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Ten Tips for Safe Hiking: How to Prepare for a Day Hike

Updated on June 15, 2016
Hiking has great rewards, but care must be taken to hike safely and tread lightly.  This picture taken at Letchworth Gorge.
Hiking has great rewards, but care must be taken to hike safely and tread lightly. This picture taken at Letchworth Gorge. | Source

How Safe of a Hiker are You? Take the Quiz

Get Ready to Hike

Take a hike! That sounds easy enough, even when shouted with a menacing scowl and accompanied by an obscene hand gesture. However, in review of ranger rescue reports across the country, hiking may be more complex than simply "taking" one.

All outdoor activities are risky in their nature, however it is possible to mange that risk. Surely, as in all things, there are some aspects beyond your control. However, from the gear you carry to how you walk, there are several controllable factors which mitigate the risk involved in hiking.

The following tips offer ten easy ways to prepare for a day hike and stay safe in your next wilderness outing.

About the Author:

Outbound Dan has been suffering from an addiction to hiking and other outdoor activities since he was a wee tike. Though there is no cure, he treats the symptoms by embarking on frequent adventures. He is an Appalachian Trail thru-hiker, an Adirondack 46R, and a wilderness Search and Rescue Team member.

Guidebooks and maps are essential for planning any hiking excursion.
Guidebooks and maps are essential for planning any hiking excursion. | Source

1. Research the Trail

It's hard to prepare for a hike if you don't know where you are going and what to expect on the trail. Though there are some fantastic guide books and maps out there, rarely do they contain all the current information you need for a safe hike.

One of the best resources is your local hiking club. Joining an outdoor club like the Adirondack Mountain Club, Appalachian Mountain Club, or Sierra Club will introduce you to like-minded folks and give you great ideas for local hiking trails.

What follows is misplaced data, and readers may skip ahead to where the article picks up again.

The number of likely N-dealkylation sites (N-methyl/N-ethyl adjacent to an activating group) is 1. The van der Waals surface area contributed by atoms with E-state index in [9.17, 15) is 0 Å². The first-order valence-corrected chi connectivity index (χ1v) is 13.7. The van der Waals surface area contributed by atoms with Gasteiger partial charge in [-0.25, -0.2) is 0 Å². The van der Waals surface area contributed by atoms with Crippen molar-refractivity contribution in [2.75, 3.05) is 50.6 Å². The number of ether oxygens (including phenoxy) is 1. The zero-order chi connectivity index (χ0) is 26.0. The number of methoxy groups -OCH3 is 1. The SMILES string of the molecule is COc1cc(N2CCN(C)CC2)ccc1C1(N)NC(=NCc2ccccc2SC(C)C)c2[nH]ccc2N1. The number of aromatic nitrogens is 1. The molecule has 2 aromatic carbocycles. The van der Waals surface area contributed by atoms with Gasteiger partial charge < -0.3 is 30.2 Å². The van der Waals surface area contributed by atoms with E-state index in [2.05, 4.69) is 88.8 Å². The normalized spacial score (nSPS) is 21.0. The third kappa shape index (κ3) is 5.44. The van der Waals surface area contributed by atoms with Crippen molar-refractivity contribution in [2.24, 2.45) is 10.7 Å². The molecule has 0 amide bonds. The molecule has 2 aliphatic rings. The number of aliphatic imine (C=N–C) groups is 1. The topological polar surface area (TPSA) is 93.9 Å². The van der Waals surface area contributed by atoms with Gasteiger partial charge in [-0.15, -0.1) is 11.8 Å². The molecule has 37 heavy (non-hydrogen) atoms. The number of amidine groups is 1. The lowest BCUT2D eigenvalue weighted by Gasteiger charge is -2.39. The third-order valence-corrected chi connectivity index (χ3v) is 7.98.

The one downfall to printed hiking guides is that they don't give current conditions to the trails you are hiking on. When the remains of Hurricane Irene passed through the Adirondacks, it washed bridges out, obliterated trails, and created new slides. Even the most current hiking guide, won't prepare you for something like that.

Most wilderness and hiking areas have active internet forums in which users post current conditions and potential hazards. Check out Views From the Top for a fantastic North East outdoor internet forum.

Trail conditions can change in an instant when bad weather hits. Always check local forecasts and watch the sky for weather hazards.

That looks like it could be a long fall!  Physically prepare yourself for hiking by gradually your activity level.
That looks like it could be a long fall! Physically prepare yourself for hiking by gradually your activity level. | Source

2. Physically Prepare

Hiking is a physically demanding activity. Sure it may sound just like walking, but add a pack and scramble over rough terrain and you'll see how exhausted you become. If you are just starting to exercise, consult your doctor and get a check-up to make sure you healthy enough to begin hiking.

Yoga is an outstanding activity for developing the strength, agility, and flexibility that you need for hiking. Check out "Yoga Basics For Beginners" for more information on getting started in Yoga.

It is important to stretch before and after hiking. Though, it seems like you may just be using your legs, hiking works your entire body. Be sure to stretch your back, abs, and arms too.

The great thing about hiking is that the more you hike the stronger you become. Hiking is after all a great to increase fitness, lose weight, and reduce stress.

Besides filing a trip plan, be sure to to sign in at every trail register.  Not only do they help trail organizations judge use, but will be handy if a search is conducted for you.
Besides filing a trip plan, be sure to to sign in at every trail register. Not only do they help trail organizations judge use, but will be handy if a search is conducted for you. | Source

3. Prepare a Trip Plan

Before venturing outdoors, prepare a "trip plan" that lets people know where you are going and the basics of your jaunt.

Make sure you leave a copy of your trip plan with someone back home. Preferably this person awaits your return and is responsible enough to call for further assistance.

Include the following in each trip plan:

  • Your name and names of companions
  • Emergency contact information
  • Date and time of departure and expected time to return